Are Fixed Gear Bikes More Dangerous Than Geared Bikes? (The Truth)

Are fixies dangerous? In this article, you will learn if fixed gear bikes are dangerous and how to ride safely, so you can ride with confidence.

Image of a silver fixed gear bike leaning on a light pole. Source: Lukas Smith, Unsplash
Image of a silver fixed gear bike leaning on a light pole. Source: Lukas Smith, Unsplash

If you’re new to the world of fixies and just learned that they tend to not have brakes, you’re probably wondering—are fixed-gear bikes dangerous?

Fixies expose the rider to more risk than conventional geared bikes. A fixie’s danger level depends on how your fixed gear bike is set up and the rider’s competence. Once you get used to the lack of coasting, a fixie is no more dangerous than a single speed if you have brakes. However, if you ride without brakes, you instantly expose yourself to several risks, regardless of skill level.

But there’s a lot more to it than that. So, in this article, you will learn if fixed-gear bikes are dangerous, what makes them potentially dangerous, and how to ride safely so you can hit the streets with confidence.

Editor’s note: This article was updated on June 15, 2022, to include more information about staying safe while cycling.

Before learning more about bicycle safety, let’s answer our main question right away.


Are fixed-gear bicycles safe?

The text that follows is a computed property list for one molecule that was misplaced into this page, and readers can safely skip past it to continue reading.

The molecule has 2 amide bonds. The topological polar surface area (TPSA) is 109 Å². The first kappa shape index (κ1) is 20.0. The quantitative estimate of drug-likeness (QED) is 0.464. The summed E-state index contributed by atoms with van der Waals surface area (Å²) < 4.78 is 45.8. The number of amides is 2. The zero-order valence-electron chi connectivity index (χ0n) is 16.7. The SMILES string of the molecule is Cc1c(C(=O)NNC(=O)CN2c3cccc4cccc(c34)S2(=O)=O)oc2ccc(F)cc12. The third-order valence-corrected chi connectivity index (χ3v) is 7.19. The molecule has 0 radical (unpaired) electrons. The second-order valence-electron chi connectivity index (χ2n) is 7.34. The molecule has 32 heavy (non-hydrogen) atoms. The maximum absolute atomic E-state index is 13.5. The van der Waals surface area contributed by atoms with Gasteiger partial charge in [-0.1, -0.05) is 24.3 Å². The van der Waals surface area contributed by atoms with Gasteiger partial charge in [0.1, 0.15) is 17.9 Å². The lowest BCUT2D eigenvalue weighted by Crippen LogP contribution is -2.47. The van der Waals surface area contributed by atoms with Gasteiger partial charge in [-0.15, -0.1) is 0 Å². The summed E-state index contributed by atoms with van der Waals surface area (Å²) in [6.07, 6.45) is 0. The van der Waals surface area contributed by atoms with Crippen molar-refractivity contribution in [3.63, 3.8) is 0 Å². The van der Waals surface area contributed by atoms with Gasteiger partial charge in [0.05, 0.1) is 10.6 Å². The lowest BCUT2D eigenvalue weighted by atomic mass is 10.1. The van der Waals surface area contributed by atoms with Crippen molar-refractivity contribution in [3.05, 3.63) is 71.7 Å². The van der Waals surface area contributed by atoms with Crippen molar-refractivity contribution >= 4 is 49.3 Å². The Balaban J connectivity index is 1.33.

While fixed-gear bikes have a ton of benefits, one of the common concerns is that they are dangerous. The fact is that a fixed-gear bike can be hazardous, but it depends on the cyclist’s competence. All bikes pose some risk to both the rider and the pedestrian.

When you stop pedaling on a fixed-gear bike, the bike may swerve and fall over. This may be a huge issue since fixies perform best on city terrain. If you fall while riding a fixie, you fall hard. That can, however, be said about any bike.

Riding with a helmet will significantly increase your odds of not killing yourself on the road. Check out some of the ones below.

What factors make riding a fixed-gear bike more dangerous

If you ride without brakes, you instantly expose yourself to many risks. No matter how skilled you are, there are just too many outside factors, like bad drivers and mechanical problems, that you can’t overcome with skill alone.

1. Bad Weather

Another important consideration for safety is the weather. When it rains, the street will inherently be a lot slipperier. This is also true for the bike lane. This is something that all bikes have to come to terms with.

Image of a wet city bike lane.
An image of a wet city bike lane. Source: Andrew Gook, Unsplash

2. Chainring bolts